Objectives: Suppressive herpes simplex virus (HSV) therapy can decrease plasma, cervical, and rectal HIV-1 levels in HIV-1/HSV-2 co-infected persons. We evaluated the effect of HSV-2 suppression on seminal HIV-1 levels.
Design: Twenty antiretroviral therapy (ART)-naive HIV-1/HSV-2 men who have sex with men (MSM) in Lima, Peru, with CD4 >200 cells/μl randomly received valacyclovir 500 mg twice daily or placebo for 8 weeks, then the alternative regimen for 8 weeks after a 2-week washout. Peripheral blood and semen specimens were collected weekly. Anogenital swab specimens for HSV DNA were self-collected daily and during clinic visits.
Methods: HIV-1 RNA was quantified in seminal and blood plasma by TaqMan real-time polymerase chain reaction (RT-PCR) or Roche Amplicor Monitor assays. HSV and seminal cytomegalovirus (CMV) were quantified by RT-PCR. Linear mixed models examined differences within participants by treatment arm.
Results: Median CD4 cell count of participants was 424 cells/μl. HIV-1 was detected in 71% of 231 semen specimens. HSV was detected from 29 and 4.4% of swabs on placebo and valacyclovir, respectively (P < 0.001). Valacyclovir significantly reduced the proportion of days with detectable seminal HIV-1 (63% during valacyclovir vs. 78% during placebo; P = 0.04). Seminal HIV-1 quantity was 0.25 log10 copies/ml lower [95% confidence interval (CI) −0.40 to −0.10; P = 0.001] during the valacyclovir arm compared with placebo, a 44% reduction. CD4 cell count (P = 0.32) and seminal cellular CMV quantity (P = 0.68) did not predict seminal plasma HIV-1 level.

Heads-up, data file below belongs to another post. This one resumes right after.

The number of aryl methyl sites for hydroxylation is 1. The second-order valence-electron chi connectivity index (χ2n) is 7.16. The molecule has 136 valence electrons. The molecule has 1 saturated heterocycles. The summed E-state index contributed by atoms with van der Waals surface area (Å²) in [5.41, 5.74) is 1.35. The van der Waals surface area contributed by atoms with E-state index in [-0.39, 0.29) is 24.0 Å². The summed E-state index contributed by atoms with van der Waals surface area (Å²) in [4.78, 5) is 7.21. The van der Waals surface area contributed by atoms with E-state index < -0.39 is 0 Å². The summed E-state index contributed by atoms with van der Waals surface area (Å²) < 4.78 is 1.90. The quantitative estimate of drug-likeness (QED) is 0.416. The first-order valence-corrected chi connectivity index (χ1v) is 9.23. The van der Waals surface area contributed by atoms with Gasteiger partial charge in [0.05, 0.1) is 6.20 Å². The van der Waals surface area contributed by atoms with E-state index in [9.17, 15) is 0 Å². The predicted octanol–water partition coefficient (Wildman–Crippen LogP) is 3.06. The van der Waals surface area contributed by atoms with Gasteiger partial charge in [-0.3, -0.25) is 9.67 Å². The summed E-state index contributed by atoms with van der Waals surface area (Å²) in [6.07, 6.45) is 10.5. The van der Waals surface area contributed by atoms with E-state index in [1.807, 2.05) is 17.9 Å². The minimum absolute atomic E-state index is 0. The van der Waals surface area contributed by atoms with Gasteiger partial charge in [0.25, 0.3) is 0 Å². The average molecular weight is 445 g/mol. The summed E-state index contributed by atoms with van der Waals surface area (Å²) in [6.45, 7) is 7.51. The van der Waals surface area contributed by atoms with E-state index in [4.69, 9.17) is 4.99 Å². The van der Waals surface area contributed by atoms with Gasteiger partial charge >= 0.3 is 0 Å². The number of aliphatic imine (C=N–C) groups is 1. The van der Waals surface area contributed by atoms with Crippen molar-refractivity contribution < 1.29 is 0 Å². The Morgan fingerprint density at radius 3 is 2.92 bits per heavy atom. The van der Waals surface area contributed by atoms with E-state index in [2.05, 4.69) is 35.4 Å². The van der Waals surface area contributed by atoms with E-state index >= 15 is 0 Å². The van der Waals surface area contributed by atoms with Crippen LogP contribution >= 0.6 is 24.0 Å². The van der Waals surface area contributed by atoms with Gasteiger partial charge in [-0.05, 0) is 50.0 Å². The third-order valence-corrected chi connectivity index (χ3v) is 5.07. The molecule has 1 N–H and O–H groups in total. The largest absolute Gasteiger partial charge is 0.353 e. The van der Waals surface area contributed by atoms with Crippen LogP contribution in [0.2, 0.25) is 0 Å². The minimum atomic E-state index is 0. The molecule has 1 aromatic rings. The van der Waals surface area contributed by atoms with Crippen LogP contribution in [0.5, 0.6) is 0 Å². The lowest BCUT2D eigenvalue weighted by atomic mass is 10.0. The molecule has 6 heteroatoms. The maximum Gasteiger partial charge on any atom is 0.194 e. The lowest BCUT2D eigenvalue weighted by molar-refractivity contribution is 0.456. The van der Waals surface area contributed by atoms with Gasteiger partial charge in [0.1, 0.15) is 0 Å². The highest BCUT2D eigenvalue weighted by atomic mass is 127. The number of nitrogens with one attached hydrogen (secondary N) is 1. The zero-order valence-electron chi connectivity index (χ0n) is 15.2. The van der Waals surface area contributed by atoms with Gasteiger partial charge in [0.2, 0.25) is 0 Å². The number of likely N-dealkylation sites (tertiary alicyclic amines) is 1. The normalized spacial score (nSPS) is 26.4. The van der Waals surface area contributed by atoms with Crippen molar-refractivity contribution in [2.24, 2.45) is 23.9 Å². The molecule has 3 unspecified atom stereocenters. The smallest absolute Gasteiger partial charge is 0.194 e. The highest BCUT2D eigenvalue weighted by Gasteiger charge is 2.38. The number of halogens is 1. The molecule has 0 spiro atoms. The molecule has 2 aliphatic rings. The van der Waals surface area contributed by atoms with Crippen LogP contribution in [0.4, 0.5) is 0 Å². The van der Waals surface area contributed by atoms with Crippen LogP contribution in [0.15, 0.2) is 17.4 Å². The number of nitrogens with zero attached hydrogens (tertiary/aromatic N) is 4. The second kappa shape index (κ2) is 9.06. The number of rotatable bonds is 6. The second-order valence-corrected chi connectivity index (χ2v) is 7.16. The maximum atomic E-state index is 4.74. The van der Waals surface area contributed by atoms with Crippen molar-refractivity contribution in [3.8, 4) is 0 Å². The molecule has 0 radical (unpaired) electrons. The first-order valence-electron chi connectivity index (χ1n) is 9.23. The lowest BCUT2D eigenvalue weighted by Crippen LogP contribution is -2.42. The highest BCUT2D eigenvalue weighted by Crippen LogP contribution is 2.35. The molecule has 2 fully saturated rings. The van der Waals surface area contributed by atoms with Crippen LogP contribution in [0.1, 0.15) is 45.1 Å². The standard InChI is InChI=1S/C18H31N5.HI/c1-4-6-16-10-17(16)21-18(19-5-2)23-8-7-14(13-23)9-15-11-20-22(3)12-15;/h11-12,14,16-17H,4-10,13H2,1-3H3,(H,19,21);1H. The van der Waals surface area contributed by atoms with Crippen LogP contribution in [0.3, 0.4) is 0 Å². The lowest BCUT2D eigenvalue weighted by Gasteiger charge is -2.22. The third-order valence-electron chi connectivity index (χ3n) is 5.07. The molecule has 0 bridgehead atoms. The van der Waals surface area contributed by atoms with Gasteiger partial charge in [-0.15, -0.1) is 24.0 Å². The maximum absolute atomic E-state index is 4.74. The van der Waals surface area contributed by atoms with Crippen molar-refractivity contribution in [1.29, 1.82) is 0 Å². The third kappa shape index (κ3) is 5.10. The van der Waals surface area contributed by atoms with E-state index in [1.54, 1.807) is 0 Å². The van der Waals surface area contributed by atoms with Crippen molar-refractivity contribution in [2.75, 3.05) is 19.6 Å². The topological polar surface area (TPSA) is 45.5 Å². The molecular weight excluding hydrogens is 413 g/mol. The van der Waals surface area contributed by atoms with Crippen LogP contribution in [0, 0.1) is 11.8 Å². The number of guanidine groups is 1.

Conclusions: Suppressive valacyclovir reduced seminal HIV-1 levels in HIV-1/HSV-2 co-infected MSM not receiving ART. The significance of this finding will be evaluated in a trial with HIV-1 transmission as the outcome.
aSection of Infectious Disease and International Health, Dartmouth-Hitchcock Medical Center, Lebanon, New Hampshire, USA
bAsociación Civil Impacta Salud y Educación, Lima, Peru
cDepartment of Medicine, USA
dDepartment of Laboratory Medicine, USA
eDepartment of Epidemiology, University of Washington, Seattle, USA
fVaccine and Infectious Disease Institute, Fred Hutchinson Cancer Research Center, Seattle, USA
gDepartment of Global Health, University of Washington, Seattle, Washington, USA.
Received 7 October, 2008
Revised 25 November, 2008
Accepted 3 December, 2008
Correspondence to Richard A. Zuckerman, MD, MPH, Section of Infectious Disease and International Health, Dartmouth-Hitchcock Medical Center, One Medical Center Drive, Lebanon, NH 03756, USA. Tel: +1 603 650 6060; fax: +1 603 650 6110; e-mail: email@example.com